there were no restrooms, the sun was blazing and we had to wait over an hour, there was not a single complaint.

After a brief private ceremony with the family, Sgt Kiger was ready for the final part of his trip home to WV.



PART 1 :  Thursday 18 July 2013 – Pittsburgh PA to Mannington WV


Today, I had the most meaningful, fulfilling ride of my lifetime. I contacted the WV Patriot Guard, and they invited me

 to ride along with them to escort Sgt Kiger's casket from Pittsburgh airport (where it was arriving at noon today)

back to his hometown of Mannington WV. I knew it was going to be a day full of emotions,

but I never guessed there wasn't going to be a dry eye in my helmet several times during the ride.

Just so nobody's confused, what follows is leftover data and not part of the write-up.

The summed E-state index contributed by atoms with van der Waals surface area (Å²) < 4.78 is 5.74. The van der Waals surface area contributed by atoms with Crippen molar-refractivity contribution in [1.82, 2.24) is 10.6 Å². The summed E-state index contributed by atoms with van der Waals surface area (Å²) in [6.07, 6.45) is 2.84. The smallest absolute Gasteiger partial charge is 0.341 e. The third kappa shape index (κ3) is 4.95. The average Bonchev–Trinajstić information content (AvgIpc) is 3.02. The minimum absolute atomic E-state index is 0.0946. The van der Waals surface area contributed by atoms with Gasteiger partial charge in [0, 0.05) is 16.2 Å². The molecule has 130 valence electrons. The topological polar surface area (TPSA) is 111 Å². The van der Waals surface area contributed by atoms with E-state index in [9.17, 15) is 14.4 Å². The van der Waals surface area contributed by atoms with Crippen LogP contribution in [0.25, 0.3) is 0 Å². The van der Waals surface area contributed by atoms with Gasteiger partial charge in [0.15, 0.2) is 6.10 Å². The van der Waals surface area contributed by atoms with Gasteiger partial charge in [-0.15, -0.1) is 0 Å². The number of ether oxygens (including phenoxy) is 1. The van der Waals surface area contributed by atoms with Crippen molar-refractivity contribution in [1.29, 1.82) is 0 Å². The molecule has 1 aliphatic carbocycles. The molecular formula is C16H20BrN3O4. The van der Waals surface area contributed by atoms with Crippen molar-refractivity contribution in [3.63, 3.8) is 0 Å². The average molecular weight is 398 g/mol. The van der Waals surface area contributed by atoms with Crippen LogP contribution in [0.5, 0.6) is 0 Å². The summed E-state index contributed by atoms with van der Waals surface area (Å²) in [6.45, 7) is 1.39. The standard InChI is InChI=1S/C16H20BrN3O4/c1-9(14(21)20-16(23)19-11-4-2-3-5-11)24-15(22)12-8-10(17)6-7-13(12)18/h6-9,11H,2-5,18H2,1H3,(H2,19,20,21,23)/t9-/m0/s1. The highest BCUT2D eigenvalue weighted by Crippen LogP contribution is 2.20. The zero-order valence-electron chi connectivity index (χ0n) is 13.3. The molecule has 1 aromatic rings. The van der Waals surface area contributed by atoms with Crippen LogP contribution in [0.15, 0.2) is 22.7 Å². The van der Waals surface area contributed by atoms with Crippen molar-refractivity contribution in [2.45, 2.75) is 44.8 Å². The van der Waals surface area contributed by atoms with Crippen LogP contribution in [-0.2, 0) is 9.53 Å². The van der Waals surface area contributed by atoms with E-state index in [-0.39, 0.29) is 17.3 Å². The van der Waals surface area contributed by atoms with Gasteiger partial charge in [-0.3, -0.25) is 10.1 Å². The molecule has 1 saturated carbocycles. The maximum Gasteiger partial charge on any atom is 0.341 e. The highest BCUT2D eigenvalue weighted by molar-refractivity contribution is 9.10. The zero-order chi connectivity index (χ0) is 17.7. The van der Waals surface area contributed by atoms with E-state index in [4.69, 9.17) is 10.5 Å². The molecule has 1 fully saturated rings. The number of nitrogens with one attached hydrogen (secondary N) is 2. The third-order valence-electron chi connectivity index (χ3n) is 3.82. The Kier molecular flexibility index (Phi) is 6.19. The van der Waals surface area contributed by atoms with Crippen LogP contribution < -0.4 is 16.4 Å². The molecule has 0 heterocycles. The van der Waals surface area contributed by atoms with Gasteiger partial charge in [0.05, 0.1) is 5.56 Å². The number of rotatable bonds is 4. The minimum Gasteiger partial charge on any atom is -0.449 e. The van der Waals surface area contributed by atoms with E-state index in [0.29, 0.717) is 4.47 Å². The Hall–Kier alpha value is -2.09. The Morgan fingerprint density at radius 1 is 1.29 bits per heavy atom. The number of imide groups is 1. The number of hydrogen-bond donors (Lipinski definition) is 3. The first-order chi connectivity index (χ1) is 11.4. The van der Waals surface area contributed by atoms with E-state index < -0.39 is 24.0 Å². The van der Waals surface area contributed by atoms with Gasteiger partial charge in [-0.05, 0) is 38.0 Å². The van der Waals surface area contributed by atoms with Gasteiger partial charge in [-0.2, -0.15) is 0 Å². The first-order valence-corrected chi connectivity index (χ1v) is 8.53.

This was truly one of those days I will remember forever.
Sgt Jerome Kiger
A group of about 15 riders met in Morgantown WV early this morning and rode up to Pittsburgh, where we met about 40-50 other riders.
At noon, we headed over to the Pittsburgh Airport, where we waiting for Sgt Kiger's arrival. After a brief private ceremony with the family inside,

the hearse exited the facility to begin Sgt Kiger's final journey home.It was over 90 degrees, there were no restrooms,

 we had to wait over an hour, and not a single person complained.
The Honor Guard preparing for Sgt Kiger's hearse to exit the building.
Talk about dedication - these guys are in full dress uniforms and gloves, and it is well over 90* + on the pavement.
With two Pennsylvania State Troopers providing escort to the WV state line,

we did not have to worry much about traffic breaking up the line. Thanks guys!
The moment I wanted to catch - Sgt Kiger finally returning to West Virginia nearly 69 years after his fateful mission.
At the WV state line, we were escorted by two Sheriff cars and a Sheriff Can-Am (yes, with lights and siren!).